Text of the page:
On June 17, 2006, Foo Fighters performed their largest non-festival headlining concert to date at London’s Hyde Park. The band was supported by Juliette and the Licks, Angels & Airwaves, Queens of the Stone Age, and Motörhead. Motörhead’s Lemmy joined the band on stage to sing “Shake Your Blood” from Dave Grohl’s Probot album. Also, as a surprise performance, Brian May and Roger Taylor of Queen jammed with Foo Fighters, playing part of “We Will Rock You” as a lead into “Tie Your Mother Down”.

In further support of In Your Honor, the band decided to organize a short acoustic tour for the summer of 2006. The tour included former member Pat Smear, who rejoined the band as an extra guitarist, Petra Haden on violin and backup vocals, Drew Hester on percussion, and Rami Jaffee of The Wallflowers on keyboards/piano. While much of the setlist focused on In Your Honor’s acoustic half, the band also used the opportunity to play lesser-known songs such as “Ain’t It the Life”, “Floaty”, and “See You”. The band also performed “[track artist=Foo Fighters]Marigold”, a Pocketwatch-era song that was best-known as a Nirvana B-side.

In November 2006, the band released their first ever live CD, Skin And Bones, featuring fifteen performances captured over a three-night stand in Los Angeles. An accompanying DVD was released, and featured tracks not available on the CD.

Echoes, Silence, Patience & Grace
For the follow-up to In Your Honor, the band decided to call in The Colour and the Shape producer Gil Norton. Echoes, Silence, Patience & Grace was released in September 2007. The album’s first single, “The Pretender”, was issued to radio in early August. The second single, “Long Road to Ruin”, was released in December 2007, supported by a music video directed by longtime collaborator Jesse Peretz (formerly of the Lemonheads).

In mid-to-late 2007 “The Pretender” topped the Modern Rock chart for a record 18 weeks, it also gave the band their third consecutive year at the top (a record), and made them the only artist besides Red Hot Chili Peppers to have 4 consecutive albums have songs reach the top (RHCPs have 5). When “Long Road to Ruin” reached the top it gave them their fourth consecutive year to have a song reach the top (breaking their own record). When the fourth single, “Let It Die”, reached the top 20 it gave them 3 songs in the top 20, one of only four artists to do this. “Let It Die” is also the album’s third Number One hit on the chart.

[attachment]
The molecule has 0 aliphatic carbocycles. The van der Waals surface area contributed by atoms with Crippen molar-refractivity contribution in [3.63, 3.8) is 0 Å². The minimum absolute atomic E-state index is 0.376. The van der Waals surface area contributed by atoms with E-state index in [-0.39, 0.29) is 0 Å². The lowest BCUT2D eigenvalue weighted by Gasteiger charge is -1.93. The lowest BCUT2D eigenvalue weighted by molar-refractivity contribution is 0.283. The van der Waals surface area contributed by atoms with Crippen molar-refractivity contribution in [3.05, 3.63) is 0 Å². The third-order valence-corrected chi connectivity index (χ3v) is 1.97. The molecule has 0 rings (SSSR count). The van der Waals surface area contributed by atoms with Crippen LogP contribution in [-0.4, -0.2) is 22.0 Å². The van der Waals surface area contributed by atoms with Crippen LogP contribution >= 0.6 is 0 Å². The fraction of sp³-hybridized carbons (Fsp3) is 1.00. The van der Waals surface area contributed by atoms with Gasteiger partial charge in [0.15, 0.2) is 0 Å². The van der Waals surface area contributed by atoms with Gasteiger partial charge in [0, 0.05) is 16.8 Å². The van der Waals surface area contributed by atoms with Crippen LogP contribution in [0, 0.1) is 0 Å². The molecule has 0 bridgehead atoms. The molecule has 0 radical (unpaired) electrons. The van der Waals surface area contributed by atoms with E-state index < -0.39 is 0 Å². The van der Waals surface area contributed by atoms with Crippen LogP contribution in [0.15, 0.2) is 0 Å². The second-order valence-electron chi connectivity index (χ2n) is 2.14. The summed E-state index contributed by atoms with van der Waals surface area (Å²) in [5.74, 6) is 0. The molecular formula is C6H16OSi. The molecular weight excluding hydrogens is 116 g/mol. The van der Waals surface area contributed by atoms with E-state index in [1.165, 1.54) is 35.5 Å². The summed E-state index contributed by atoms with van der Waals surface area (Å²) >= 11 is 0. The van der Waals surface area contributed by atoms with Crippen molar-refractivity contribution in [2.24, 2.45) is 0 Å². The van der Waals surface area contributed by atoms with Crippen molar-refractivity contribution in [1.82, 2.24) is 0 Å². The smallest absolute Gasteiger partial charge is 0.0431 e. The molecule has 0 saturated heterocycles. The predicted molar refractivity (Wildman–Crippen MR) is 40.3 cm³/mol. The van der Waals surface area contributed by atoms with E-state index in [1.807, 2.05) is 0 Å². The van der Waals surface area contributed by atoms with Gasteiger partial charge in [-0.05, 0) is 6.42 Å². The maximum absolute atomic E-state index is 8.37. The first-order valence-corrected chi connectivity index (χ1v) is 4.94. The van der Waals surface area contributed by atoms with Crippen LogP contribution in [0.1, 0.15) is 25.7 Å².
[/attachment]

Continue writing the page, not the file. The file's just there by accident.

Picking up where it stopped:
Not long after completing the recording sessions for the album, the band participated in Live Earth at Wembley Stadium in London, England, performing the penultimate set of the night. Later that summer, the band headlined V Festival 2007, including a surprise acoustic set on the Channel 4 stage under the name 606. In October 2007, Foo Fighters started their world tour in support for Echoes, Silence, Patience & Grace. The band performed shows throughout the United States, Europe, Australia, Canada and Asia. The band finished its world tour in September 2008 at the Virgin Festival at Toronto Island Park in Canada.

Echoes, Silence, Patience & Grace was nominated for 5 Grammys in 2008. The Foo Fighters went home with Best Rock Album and Best Hard Rock Performance (for “The Pretender”). The album was also nominated for Album of the Year, while “The Pretender” was also nominated for Record of the Year and Best Rock Song.

On 17 September 2008 Dave Grohl announced on The Chris Moyles Show that the band would be taking a long break from music so that they could return with a new sense of purpose, and also informed fans not to expect any new music for a while. “We’ve never really taken a long break, I think it’s time,” Grohl commented. “After doing Wembley, we shouldn’t come back there for 10 years because we’ve played to everybody. We’re over in the UK every year, every summer, so I think it’s time to take a break and come back over when people really miss us.”

Musical style